Juan from SwitchWatchTV loves him some racing games apparently, and TT Isle of Man: Ride on the Edge 2 looks to be right up his alley. TT Isle of Man: Ride on the Edge 2 looks to be a lot of fun, but don’t take my word for it. Check out Juan’s video below or continue downward to read the review here on SwitchWatch.co.uk.
Welcome to my review of TT Isle of Man: Ride on the Edge 2!
Alright, so a year ago I tried to conquer Snowfell Mountain, and I failed miserably. It is one of the most dangerous races in the world with countless riders dying younger than they should, such is the velocity these guys are traveling with just 2 wheels between their legs. Nevertheless, in the first one I had a good time trying to overcome the challenge. Is TT Isle of Man: Ride on the Edge 2 worth your hard earned cash? Let’s find out.
Gameplay-wise, a few things have changed such as the physics being revamped and having a more faithful recreation of the sport. You can really feel the weight of the bikes as you move them into their turns in that type of pendulum effect leaning from one side to the other and man they feel so fast that one wrong move and you and your bike and your are super manning into the nearest hedge, ditch or a spectators face. This is no joke, but one wrong move here and you are falling, and I have probably won the prize for the most falls in a race if there was such a thing. Clip a curb, and you are in the turf. Misjudge that turn by a centimeter, and boom into a bollard.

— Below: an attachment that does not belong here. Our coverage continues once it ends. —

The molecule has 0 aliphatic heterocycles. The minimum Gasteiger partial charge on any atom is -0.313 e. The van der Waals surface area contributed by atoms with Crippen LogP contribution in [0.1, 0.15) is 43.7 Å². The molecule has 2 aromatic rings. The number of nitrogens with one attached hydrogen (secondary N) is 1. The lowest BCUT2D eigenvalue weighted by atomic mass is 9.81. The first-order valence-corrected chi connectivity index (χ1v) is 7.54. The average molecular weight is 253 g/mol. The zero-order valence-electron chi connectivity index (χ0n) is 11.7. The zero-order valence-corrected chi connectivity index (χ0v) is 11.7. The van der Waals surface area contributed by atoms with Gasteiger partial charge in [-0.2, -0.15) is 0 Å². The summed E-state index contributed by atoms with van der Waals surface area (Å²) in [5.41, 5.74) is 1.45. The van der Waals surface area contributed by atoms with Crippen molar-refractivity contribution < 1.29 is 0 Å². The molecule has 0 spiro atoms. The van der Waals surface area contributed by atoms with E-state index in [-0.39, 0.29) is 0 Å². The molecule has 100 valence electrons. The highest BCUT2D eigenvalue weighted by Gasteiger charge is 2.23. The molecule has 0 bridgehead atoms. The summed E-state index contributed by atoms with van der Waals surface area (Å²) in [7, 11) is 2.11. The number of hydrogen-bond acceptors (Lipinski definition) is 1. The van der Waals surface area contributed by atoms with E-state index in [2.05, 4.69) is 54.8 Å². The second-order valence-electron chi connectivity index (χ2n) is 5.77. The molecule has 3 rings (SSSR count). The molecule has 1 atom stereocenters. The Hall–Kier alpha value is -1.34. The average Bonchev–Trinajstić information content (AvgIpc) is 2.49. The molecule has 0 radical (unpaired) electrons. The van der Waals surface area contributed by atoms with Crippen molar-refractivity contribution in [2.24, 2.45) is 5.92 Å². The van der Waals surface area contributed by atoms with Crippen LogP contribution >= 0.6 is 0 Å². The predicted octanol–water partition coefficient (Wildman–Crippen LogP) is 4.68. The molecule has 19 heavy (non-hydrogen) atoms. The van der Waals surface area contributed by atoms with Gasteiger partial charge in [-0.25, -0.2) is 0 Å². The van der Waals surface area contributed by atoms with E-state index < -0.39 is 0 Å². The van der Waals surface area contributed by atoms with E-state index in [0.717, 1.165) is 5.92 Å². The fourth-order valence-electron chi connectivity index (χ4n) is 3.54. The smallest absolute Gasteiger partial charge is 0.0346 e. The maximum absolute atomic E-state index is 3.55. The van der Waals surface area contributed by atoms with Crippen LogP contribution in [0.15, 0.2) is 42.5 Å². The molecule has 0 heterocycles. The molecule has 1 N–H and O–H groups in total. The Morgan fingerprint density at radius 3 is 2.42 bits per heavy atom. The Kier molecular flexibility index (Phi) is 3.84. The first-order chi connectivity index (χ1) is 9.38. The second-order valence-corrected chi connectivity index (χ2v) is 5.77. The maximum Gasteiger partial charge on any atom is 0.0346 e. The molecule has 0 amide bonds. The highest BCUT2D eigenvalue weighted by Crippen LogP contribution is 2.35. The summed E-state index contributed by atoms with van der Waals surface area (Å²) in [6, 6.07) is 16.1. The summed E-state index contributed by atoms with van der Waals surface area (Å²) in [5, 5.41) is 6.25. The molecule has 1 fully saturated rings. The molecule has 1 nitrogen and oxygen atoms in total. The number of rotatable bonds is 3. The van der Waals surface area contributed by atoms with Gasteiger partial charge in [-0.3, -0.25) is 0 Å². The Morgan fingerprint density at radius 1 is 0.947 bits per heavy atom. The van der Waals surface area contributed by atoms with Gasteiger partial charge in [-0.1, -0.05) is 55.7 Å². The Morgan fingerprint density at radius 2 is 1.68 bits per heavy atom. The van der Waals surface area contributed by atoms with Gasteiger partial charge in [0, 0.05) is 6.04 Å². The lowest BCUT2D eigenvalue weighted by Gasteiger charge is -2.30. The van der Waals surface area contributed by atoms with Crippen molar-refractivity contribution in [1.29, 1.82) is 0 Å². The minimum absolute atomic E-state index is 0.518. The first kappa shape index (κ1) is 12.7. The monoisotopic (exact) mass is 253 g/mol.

There is no rewind here, people. This is the real deal. Real life truth. I don’t care how good you think you are at racers like this. TT Isle of Man: Ride on the Edge 2 will chew you up and spit you out until you either persist or rage quit.
Sure, it’s probably more accessible, but this is one of the toughest games I have played and that includes every genre. What makes it tough is the speed you are going, and if you do not know every inch of that track then forget it. Then there are the controls, not to say that the controls are bad but the Switch is limited in not having analog triggers for acceleration and braking. These machines are beasts, and they are sensitive beasts. You need to be able to caress them through those turns with a tad of acceleration easing on the throttle nice and smoothly, but you can’t here because a digital press and your bike is 0-60 before you can say, “Hit me baby one more time.”
Imagine driving a car and flooring it every time you went somewhere then easing off the throttle completely then flooring it and so on. No one drives like that, and it’s a pain in the arse for games like this too, especially this one making it way more difficult than it should be. But fear not! Juan has come to the rescue. Well sort of.
I have made the best of it, and here is how. Luckily the game has a button mapping option, and so I mapped acceleration to the right analog stick and combined front and back breaks to the right analog stick too. Pushing up for acceleration and down for analog braking. All of a sudden I have a twin stick racer on my hands.